An Issue of Life or Death

By Nancy Koppelman

From Goods to a Good Life: Intellectual Property and Global Justice by Madhavi Sunder. New Haven, CT: Yale University Press, 2012.

From Goods to a Good Life
by Madhavi Sunder

Cultural production is central to thriving democracies. Literature, the arts, and film are products of culture, but so are medical breakthroughs and improvements in agricultural techniques. All these activities create intellectual property, but not all intellectual property is created equal and protected by the same laws. In From Goods to a Good Life: Intellectual Property and Global Justice, Madhavi Sunder argues that our laws must facilitate rather than thwart access to the information and cultural expression that enables thriving human development.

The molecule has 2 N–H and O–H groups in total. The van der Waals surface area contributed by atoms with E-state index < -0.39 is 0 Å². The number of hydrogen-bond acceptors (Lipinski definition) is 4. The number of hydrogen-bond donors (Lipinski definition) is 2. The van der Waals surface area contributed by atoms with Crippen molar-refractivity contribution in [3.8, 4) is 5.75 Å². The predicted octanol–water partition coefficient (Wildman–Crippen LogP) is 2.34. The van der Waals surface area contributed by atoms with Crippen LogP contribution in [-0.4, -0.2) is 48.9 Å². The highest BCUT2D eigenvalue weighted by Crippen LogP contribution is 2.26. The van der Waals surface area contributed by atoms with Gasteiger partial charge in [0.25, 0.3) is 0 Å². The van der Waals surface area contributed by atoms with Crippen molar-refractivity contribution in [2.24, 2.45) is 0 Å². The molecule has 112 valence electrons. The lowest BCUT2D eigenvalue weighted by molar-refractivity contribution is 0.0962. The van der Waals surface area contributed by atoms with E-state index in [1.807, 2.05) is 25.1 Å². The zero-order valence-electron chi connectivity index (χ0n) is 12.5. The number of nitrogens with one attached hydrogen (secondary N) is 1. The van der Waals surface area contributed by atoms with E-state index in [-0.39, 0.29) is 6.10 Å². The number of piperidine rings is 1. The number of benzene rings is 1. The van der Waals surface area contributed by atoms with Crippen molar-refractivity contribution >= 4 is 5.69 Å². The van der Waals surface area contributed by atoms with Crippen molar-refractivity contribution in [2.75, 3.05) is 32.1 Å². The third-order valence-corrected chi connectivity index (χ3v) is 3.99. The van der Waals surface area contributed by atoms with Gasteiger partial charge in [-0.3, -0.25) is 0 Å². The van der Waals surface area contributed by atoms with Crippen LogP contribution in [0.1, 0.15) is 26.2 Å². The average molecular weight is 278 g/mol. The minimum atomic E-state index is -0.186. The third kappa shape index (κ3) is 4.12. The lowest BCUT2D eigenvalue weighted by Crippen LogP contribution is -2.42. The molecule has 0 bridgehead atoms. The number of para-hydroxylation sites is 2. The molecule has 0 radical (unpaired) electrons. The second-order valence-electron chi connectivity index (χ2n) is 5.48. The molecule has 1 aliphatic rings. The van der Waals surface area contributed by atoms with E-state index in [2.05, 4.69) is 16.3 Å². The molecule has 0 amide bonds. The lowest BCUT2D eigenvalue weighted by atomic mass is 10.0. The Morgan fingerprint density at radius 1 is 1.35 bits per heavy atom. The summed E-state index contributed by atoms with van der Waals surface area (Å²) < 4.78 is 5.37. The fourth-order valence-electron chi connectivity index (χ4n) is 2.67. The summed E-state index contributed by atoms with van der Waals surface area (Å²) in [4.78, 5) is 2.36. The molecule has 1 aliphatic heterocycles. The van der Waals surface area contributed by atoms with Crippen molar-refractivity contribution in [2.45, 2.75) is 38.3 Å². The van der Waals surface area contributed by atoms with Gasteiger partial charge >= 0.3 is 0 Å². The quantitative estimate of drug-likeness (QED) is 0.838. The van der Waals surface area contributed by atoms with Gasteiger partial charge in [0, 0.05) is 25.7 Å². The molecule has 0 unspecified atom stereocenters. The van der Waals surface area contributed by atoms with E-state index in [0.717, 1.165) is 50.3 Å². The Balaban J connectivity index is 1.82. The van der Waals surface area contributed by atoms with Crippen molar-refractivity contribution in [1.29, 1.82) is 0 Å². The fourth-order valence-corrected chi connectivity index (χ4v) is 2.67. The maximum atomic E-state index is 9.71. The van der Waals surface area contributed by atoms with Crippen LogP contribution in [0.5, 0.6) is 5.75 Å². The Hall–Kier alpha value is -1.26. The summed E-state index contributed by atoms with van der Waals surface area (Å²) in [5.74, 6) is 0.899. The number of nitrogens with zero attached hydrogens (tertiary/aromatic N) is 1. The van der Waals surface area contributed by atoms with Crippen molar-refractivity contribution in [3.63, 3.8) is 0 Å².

There is much more to the good life than goods. A good life requires the ability to both consume and produce the stuff of culture: music and conversation, decent food and a nurturing home, medical care and education, and the expressive forms of twenty-first-century globalism. A good life is the central aim of Aristotelian virtue ethics: the idea that human beings are innately predisposed to flourish in community. In our time, this means access to information that, in wealthy countries, is protected by intellectual property law. In contrast, poor countries have long been picked over for their cultural riches. To put it simply, this is not fair. Sunder, a professor of law at the University of California, Davis, seeks to balance the scales.